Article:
In turn aid and development organiations are becoming more vocal in their advocacy and criticism of governments using aid and development for political gain.
So in fact geopolitics, a fragile trust disturbed and a communities worst fears confirmed are what has led to the rise in polio cases in Pakistan-not ignorant villagers as benevolent Bill would have you believe.
Myth 2 Think poverty, not inequality
According to Gates, the idea that there will be ‘no more poor countries’ by 2035 is because Mexico City has changed a whole bunch since he and Melinda were there in the late 80’s. Today, Gates is astounded by its high rise buildings, new roads and modern bridges. He uses before and after pics of Mexico City, one from 1987 and another from 2011 to illustrate his point. It doesn’t take a rocket scientist to figure out that a happy snap from the back of your photo album to illustrate a point about Mexico’s complex development is not a good way to prove a point.
The real picture in Mexico is somewhat different from Gates’s happy-people-in-high-rises analysis. The World Bank itself does not rely on GDP per capita as an analysis of poverty. A countries GDP may rise, but how is that income being distributed? Who gets it and who misses out? OXFAM’s Executive Director Winnie Byanima recently pointed out that “We live in a world where the 85 richest people own the wealth of half of the world’s population.” What we should be looking at is how wealth is distributed.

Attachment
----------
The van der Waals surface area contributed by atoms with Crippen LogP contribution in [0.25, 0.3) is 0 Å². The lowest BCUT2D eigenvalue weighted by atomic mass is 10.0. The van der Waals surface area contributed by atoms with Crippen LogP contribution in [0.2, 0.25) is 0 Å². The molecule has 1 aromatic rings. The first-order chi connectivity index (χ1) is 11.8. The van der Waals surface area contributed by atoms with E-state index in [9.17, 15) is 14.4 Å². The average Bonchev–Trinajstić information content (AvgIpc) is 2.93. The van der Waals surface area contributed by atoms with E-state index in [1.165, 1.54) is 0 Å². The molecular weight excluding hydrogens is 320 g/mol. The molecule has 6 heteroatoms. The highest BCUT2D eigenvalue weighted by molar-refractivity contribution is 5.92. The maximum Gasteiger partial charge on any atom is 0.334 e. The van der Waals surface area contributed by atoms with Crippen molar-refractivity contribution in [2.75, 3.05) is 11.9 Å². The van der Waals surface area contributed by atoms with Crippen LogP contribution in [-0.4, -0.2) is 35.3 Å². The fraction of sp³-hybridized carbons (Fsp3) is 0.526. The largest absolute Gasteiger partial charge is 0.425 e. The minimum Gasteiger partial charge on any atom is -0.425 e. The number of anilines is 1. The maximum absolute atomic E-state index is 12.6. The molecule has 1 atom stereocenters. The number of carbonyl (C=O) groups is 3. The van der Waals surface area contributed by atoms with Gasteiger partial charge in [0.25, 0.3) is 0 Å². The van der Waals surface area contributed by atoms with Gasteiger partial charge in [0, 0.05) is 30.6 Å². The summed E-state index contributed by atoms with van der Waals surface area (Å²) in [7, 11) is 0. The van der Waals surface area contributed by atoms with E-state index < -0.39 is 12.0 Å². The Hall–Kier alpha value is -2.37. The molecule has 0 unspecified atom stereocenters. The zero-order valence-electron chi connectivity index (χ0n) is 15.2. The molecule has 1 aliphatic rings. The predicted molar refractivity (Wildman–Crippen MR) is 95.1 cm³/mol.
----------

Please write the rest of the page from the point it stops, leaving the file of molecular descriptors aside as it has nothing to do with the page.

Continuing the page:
For arguments sake let’s look at Gates’s Mexico. When measuring the distribution of wealth using the Gini Coefficient found on the World Bank data site, you find that while Mexico’s GDP has increased, it is the top 20% of the population that own most of it-52.8% to be exact. Conversely the lowest 20% own just 4.9%.
The same goes for India, China and Brazil all of which make an appearance as countries who pulled themselves out of poverty-again using GDP as the only measure. In India’s population of 1.2 billion people, the top 20% own 42.8% of GDP while the lowest 10% of the population has a share of just 3.7%. Let’s look at this group a little closer. The percentage of India’s population living on less than $1.25 a day is 32.7%. That means that 404,499,000 (yes you read that right that’s 404 million) people live on less than $1.25 a day while the top 20% enjoy over 40% of the country’s 1.842 trillion dollar GDP- a cool 748 billion.
Of course there is an argument to be made for the increase of the middle class. This is more about drawing attention to the widening gap between the haves and have not’s and selling it publicly as poverty reduction. Same story in China, same story in Brazil.
Myth 3 Aid is always about charity and goodness